Paid Family Leave at the Workplace

by Annie on March 31, 2012 · 2 comments

in Maternity Leave

Paid Family Leave (PFL), like the State Disability Program (SDI), makes up a large portion of your paid maternity leave in California. Unlike SDI, there is no guideline on how to implement PFL in the workplace because you can take Paid Family Leave ANY TIME within the first year after the birth of your baby.

My company’s 20 page handbook on maternity leave only had 2 short paragraphs on PFL. When I asked my HR department for more information on Paid Family Leave, I was told to contact the program to figure it.

Hopefully this post will help answer some your questions about Paid Family Leave. If you want more information about the program itself, you can contact EDD directly.

What is Paid Family Leave in a nutshell?

The State of California will pay for you and your husband to bond with your baby for a 6 week period ANY TIME within the first year of the birth of your baby. However, if you did not paid into the State Disability Insurance program (there should be a deduction on your paystub), you do not qualify for Paid Family Leave.

PFL will pay you 55% of your weekly paycheck, which is 22 hours for a 40 hour work week. You need to use either vacation, take a leave of absence from work, or work part-time for the remaining 18 hours during this 6 week period.

When is the best time to take Paid Family Leave?

The optimal time to take Paid Family Leave is shortly after SDI ends while you are still on maternity leave. You would get the full 6 weeks of partial income replacement from PFL while on maternity leave. Some companies may require you do use up to two weeks of vacation prior to PFL. Most pregnant women would typically choose this route.

You have the option to return to work and then take PFL any time within the first year after the birth. However, if you return to work, you will have a 7 day waiting period when you finally start your Paid Family Leave. So instead of getting payments for 6 weeks at 55% of your pay, you will only get 5 weeks at 55% of your pay if you return to work and then take Paid Family Leave later.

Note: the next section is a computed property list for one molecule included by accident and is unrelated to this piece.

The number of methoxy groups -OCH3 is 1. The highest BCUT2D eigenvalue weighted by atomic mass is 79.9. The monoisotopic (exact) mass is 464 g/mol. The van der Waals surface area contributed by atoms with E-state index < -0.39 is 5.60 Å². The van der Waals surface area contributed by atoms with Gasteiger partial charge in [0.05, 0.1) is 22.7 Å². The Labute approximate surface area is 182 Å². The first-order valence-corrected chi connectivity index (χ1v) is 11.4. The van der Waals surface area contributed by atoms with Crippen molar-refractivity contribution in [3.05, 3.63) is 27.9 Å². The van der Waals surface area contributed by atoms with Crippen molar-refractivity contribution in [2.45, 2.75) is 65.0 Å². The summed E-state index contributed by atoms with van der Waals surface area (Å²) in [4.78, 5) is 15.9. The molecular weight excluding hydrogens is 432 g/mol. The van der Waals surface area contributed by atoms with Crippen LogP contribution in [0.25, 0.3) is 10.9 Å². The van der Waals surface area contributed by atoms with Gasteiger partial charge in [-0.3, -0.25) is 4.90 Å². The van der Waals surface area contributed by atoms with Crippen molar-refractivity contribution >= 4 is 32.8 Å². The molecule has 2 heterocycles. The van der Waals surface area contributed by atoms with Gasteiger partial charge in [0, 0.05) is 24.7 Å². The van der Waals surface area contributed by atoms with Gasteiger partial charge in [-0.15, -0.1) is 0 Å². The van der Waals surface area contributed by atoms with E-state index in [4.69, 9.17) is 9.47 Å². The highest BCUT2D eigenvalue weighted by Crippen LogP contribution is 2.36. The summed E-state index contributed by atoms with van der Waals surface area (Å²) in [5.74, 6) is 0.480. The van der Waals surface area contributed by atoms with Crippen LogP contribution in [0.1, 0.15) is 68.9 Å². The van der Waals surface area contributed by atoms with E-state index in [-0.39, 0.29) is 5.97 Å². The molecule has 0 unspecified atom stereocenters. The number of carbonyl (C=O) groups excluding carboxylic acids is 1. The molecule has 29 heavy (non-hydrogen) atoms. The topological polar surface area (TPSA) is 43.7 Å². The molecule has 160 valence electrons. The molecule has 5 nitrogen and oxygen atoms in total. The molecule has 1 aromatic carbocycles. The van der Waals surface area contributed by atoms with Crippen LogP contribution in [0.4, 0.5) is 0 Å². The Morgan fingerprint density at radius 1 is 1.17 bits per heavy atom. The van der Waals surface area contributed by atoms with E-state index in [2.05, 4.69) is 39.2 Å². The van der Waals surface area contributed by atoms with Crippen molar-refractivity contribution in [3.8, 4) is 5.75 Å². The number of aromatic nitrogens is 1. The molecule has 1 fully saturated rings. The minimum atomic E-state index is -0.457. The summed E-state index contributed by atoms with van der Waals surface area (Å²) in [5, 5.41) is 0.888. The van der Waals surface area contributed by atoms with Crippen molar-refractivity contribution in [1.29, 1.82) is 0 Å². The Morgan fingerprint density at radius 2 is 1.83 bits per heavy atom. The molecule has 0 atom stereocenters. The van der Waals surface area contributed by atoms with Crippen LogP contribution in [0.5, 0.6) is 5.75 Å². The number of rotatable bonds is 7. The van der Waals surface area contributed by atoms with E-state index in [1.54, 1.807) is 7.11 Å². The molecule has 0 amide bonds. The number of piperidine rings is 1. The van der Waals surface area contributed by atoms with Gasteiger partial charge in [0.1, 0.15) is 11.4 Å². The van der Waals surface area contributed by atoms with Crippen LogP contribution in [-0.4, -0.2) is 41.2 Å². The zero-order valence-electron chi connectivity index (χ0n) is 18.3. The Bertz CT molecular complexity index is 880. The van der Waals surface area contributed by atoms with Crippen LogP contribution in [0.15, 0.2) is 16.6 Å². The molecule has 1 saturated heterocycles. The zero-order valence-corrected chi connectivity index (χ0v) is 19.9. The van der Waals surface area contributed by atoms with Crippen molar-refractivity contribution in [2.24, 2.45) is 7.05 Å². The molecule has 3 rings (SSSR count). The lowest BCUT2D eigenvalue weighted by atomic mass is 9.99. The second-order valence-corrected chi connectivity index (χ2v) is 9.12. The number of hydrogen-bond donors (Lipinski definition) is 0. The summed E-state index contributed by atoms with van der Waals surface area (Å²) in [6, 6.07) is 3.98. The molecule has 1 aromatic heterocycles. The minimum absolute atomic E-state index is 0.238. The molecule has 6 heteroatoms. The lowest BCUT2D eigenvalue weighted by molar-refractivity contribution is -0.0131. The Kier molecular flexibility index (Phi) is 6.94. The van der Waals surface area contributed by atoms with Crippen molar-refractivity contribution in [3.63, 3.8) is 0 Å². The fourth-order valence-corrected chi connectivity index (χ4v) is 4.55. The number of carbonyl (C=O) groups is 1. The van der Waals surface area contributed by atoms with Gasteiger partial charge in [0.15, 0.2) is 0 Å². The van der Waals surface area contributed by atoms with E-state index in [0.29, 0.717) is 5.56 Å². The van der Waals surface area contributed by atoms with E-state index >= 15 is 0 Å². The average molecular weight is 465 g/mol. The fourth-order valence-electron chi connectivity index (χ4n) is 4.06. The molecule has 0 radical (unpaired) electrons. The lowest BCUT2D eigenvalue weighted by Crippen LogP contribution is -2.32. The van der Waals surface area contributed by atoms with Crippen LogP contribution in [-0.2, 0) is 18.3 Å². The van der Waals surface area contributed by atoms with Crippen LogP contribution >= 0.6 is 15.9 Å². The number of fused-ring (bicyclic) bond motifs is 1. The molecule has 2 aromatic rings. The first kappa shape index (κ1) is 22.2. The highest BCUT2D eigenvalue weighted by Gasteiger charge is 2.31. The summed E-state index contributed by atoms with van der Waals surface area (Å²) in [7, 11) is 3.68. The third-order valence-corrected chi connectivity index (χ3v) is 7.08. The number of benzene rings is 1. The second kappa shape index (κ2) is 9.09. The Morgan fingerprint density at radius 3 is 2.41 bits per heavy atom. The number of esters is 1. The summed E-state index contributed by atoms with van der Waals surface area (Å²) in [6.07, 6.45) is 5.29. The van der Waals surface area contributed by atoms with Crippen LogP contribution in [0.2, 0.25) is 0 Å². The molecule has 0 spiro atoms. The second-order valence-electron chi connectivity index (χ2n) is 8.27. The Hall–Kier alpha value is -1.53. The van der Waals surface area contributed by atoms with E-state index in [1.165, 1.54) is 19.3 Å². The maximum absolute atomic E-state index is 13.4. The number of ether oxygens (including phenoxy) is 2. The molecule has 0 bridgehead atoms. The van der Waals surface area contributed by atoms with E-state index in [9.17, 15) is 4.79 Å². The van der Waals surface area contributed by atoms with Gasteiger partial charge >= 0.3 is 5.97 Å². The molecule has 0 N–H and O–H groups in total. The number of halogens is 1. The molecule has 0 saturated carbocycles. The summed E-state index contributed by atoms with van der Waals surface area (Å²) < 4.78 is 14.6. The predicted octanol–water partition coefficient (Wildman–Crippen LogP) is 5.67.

For example, here is what your income replacement would look like if you take Paid Family Leave shortly after SDI ends:

Vaginal birth (PFL after SDI) – typical:

2 weeks before birth

1 week (5 work day or 7 calendar days) waiting period. Use sick leave for 100% of pay

1 week SDI at 55% of pay (45% of pay from sick leave or vacation)

After birth (Recovery)

6 weeks of SDI at 55% of pay (45% of pay from sick leave or vacation)

Bonding

2 weeks vacation (depends on company’s policy)

6 weeks of PFL at 55% of pay (45% of pay from vacation, return to work part-time, or leave of absence)

Using your PFL after SDI ends is optimal because you only have the 7 day waiting period once.

Vaginal birth (PFL after SDI) – uncommon:

2 weeks before birth

1 week (5 work day or 7 calendar days) waiting period. Use sick leave for 100% of pay

1 week SDI at 55% of pay (45% of pay from sick leave or vacation)

After birth (Recovery)

6 weeks of SDI at 55% of pay (45% of pay from sick leave or vacation)

Return to work

Say you have to return to work for 3 months for a product launch.

Bonding

1 week (5 work day or 7 calendar days) waiting period. Use vacation for 100% of pay

5 weeks of PFL at 55% of pay (45% of pay from vacation, return to work part-time, or leave of absence)

When you return to work, you have one 7 day waiting period before birth and another 7 day waiting period before the state starts your PFL payments. So you end up losing 22 hours of payment from the state if you are a full time employee (these hours are prorated for a part-time employer).

Why would you return to work and take PFL later if you get less income replacement?

Your job is protected under our currently maternity leave laws. Legally, your employer cannot make you return to work after your recovery from labor if you want to stay home to bond with your baby.

However, if you are a part-time worker, you might have to return to work to meet the requirements for PFL. I’ve addressed Paid Family Leave and part-time status in a previous post.

To find out about how to make the most of your maternity leave and enjoy the time with your baby, you need to watch this. I watched this video in my birthing class and it made a huge difference on how to get our baby adjusted to being outside the womb and to stop crying. His method really works!

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